A few months, I had the opportunity to present on structuring web analytics to measure campus-wide goals as outlined by our Chancellor. These goals include quantitative advancements in recruitment, retention, reputation and research. Your campus likely has the same desires.
The great thing about specific macro goals (campus-wide goals from senior leadership) is the focus they bring to all our initiatives. In terms of websites, regardless of your place on campus, macro goals set the stage for your content and information architecture priorities.
Diving into Recruitment Goals
Our macro goal indicates a need to increase the amount of recruited students by X%. When it comes to attracting new students, we lean on the recruitment funnel. The recruitment funnel essentially states the more prospective students we have at each stage, the more we’ll have at the next stage.
Admissions sites are the gateways for prospective students and our institutions. At some point, all prospective students — or in many cases, their parents — use our admissions sites to conduct “business.” The recruitment funnel lends itself perfectly to actionable goals in Google Analytics.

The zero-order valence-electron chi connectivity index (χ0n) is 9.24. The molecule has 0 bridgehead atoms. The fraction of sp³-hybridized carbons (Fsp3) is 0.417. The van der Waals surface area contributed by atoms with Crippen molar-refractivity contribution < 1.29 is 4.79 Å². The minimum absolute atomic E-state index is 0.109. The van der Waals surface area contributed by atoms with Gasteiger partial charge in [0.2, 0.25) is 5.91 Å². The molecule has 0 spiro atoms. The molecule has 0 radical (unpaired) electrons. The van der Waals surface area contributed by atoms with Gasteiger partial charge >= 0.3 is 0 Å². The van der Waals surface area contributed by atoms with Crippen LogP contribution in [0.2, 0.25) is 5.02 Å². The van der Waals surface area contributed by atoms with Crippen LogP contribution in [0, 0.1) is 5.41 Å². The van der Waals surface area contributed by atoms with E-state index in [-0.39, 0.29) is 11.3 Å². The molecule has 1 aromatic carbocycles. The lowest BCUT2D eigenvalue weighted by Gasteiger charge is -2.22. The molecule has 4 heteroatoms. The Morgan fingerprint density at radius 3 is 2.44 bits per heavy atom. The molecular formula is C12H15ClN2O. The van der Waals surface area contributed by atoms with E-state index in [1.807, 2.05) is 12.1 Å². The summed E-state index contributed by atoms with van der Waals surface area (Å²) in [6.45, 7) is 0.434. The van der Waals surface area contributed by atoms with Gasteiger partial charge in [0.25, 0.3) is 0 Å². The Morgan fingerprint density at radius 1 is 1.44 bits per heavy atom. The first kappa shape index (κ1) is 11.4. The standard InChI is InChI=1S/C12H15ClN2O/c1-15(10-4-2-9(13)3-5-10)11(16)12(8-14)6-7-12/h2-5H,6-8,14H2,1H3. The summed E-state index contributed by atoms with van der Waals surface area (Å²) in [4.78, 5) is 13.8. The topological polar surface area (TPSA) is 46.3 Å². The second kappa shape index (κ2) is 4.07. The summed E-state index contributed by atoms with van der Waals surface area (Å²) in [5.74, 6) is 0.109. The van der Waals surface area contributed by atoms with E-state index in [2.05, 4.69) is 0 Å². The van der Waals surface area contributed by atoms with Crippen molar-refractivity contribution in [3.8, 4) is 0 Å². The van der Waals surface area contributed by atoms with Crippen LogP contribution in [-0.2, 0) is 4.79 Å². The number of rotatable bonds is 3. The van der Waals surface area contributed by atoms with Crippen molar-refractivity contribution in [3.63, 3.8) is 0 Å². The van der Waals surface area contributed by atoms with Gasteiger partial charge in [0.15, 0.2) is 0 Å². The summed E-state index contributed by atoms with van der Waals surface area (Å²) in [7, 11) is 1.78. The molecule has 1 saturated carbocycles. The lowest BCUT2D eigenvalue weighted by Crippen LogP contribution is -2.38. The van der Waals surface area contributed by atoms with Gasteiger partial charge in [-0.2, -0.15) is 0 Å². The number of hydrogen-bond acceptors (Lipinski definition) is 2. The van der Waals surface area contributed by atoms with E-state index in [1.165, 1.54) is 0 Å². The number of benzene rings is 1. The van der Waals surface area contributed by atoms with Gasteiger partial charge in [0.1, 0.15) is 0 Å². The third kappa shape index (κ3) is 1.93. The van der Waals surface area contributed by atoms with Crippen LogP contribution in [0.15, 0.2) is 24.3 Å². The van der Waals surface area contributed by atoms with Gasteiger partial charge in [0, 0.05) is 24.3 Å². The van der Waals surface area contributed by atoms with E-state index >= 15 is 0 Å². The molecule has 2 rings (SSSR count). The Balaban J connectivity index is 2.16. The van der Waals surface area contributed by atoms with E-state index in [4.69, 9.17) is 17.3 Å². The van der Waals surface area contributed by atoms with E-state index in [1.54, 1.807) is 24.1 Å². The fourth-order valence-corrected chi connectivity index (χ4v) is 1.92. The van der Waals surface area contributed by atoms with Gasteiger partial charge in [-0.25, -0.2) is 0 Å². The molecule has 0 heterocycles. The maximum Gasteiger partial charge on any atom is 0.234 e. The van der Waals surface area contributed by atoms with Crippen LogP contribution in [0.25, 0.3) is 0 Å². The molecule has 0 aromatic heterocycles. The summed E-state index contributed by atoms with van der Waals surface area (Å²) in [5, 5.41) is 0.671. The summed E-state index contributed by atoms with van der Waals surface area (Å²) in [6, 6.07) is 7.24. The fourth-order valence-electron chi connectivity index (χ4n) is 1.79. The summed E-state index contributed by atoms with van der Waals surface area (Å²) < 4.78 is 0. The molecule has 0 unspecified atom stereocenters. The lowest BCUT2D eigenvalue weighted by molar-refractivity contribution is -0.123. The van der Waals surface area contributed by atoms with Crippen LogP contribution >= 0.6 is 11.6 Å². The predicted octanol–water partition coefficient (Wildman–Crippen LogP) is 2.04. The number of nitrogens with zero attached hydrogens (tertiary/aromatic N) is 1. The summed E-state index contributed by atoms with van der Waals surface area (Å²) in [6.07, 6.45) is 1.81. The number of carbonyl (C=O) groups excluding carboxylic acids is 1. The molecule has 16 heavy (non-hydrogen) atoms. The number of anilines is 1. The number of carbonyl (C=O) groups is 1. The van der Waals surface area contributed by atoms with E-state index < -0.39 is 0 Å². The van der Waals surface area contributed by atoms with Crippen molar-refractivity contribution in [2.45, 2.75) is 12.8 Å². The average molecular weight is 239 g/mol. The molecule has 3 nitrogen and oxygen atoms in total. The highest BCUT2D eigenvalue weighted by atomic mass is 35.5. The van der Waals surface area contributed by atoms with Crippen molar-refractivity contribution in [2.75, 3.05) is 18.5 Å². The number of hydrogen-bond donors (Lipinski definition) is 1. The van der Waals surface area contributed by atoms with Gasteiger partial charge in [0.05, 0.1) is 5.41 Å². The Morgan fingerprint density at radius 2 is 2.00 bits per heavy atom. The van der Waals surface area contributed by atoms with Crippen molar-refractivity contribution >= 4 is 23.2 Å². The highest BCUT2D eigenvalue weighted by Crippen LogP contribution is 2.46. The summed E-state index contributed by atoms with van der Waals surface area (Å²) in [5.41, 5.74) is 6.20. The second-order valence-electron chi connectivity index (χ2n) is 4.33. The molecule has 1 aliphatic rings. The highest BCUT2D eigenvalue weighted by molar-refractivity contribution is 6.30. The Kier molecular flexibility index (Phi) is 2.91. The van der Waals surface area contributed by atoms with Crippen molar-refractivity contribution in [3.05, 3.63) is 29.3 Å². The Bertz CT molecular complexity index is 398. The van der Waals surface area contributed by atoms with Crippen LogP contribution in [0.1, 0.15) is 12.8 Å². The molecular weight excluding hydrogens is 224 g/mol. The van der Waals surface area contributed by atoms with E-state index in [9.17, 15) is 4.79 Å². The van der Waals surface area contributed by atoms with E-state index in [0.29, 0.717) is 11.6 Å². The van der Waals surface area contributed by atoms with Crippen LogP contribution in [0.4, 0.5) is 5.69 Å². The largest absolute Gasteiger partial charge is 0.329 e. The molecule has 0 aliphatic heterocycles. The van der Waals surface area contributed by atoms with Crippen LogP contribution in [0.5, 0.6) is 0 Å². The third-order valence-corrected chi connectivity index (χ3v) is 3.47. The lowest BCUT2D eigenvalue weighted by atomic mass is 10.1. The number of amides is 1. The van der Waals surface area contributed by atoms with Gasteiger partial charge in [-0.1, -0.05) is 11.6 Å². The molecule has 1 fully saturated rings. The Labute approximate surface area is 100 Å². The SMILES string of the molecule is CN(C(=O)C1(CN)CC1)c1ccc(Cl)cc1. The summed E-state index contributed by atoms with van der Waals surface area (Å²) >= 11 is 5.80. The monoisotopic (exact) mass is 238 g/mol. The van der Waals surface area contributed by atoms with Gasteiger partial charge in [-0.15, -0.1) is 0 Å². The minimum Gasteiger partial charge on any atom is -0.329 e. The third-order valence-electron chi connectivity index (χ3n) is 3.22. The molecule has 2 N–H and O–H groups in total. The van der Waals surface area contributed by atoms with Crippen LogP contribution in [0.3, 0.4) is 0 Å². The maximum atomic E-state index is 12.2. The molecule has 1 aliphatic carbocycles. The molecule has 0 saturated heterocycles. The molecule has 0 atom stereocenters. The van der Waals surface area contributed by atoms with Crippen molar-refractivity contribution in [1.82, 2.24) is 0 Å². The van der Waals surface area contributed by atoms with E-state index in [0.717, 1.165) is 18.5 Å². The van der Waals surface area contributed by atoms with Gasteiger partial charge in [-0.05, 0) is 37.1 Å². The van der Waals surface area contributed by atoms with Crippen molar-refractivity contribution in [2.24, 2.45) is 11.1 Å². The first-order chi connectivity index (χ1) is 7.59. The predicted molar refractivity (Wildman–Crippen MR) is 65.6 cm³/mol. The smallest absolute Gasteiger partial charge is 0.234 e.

So for admissions sites, the following goals are no-brainers based on the recruitment funnel:
- Register for campus visit/open house
- Joining a mailing list
- Submit an application
- Pay enrollment deposit (if applicable)
- Enroll in course/new student orientation
In some cases, you may not have webforms that take user input. For instance, the campus visit may simply be clicking an email address. In other cases, it’s finding a phone number to call. Either way, use the email click or the page URL of the phone number for the goal.
However, let’s not stop here for the goals or our prospective student sites. We know from quantitative research that other pieces of content are highly valuable:
- Academic program details
- Tuition and costs
- Scholarships available
These are a bit more abstract, as they don’t have clear transactional clickstreams, however they play a huge role in the recruitment process. As indicators of interest, these should be used as goals in Google Analytics as well.
Goals in web analytics should support business goals. Websites are designed around a communication and content strategy shaped by macro goals, therefore the desired outcomes are direct reflections of these goals. Using the goals feature in Google Analytics we can prepare our analysis to ensure we’re on the right path.